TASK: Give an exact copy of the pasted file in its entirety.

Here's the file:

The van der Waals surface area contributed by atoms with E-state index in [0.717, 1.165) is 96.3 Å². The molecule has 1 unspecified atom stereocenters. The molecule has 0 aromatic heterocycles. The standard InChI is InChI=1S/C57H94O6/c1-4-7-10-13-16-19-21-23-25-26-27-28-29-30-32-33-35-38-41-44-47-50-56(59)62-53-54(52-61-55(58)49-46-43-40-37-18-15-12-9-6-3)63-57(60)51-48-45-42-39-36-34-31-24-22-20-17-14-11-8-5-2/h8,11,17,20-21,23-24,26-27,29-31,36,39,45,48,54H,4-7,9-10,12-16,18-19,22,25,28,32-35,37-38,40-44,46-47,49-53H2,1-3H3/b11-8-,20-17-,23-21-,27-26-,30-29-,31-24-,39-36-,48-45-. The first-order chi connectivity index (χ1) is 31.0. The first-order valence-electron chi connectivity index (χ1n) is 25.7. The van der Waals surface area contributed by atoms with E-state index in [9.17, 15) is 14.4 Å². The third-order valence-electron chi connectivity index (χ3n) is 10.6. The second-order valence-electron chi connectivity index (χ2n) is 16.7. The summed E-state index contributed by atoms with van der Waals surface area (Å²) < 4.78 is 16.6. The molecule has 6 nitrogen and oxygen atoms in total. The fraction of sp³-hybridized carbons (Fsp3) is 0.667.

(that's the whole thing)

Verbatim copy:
The van der Waals surface area contributed by atoms with E-state index in [0.717, 1.165) is 96.3 Å². The molecule has 1 unspecified atom stereocenters. The molecule has 0 aromatic heterocycles. The standard InChI is InChI=1S/C57H94O6/c1-4-7-10-13-16-19-21-23-25-26-27-28-29-30-32-33-35-38-41-44-47-50-56(59)62-53-54(52-61-55(58)49-46-43-40-37-18-15-12-9-6-3)63-57(60)51-48-45-42-39-36-34-31-24-22-20-17-14-11-8-5-2/h8,11,17,20-21,23-24,26-27,29-31,36,39,45,48,54H,4-7,9-10,12-16,18-19,22,25,28,32-35,37-38,40-44,46-47,49-53H2,1-3H3/b11-8-,20-17-,23-21-,27-26-,30-29-,31-24-,39-36-,48-45-. The first-order chi connectivity index (χ1) is 31.0. The first-order valence-electron chi connectivity index (χ1n) is 25.7. The van der Waals surface area contributed by atoms with E-state index in [9.17, 15) is 14.4 Å². The third-order valence-electron chi connectivity index (χ3n) is 10.6. The second-order valence-electron chi connectivity index (χ2n) is 16.7. The summed E-state index contributed by atoms with van der Waals surface area (Å²) < 4.78 is 16.6. The molecule has 6 nitrogen and oxygen atoms in total. The fraction of sp³-hybridized carbons (Fsp3) is 0.667.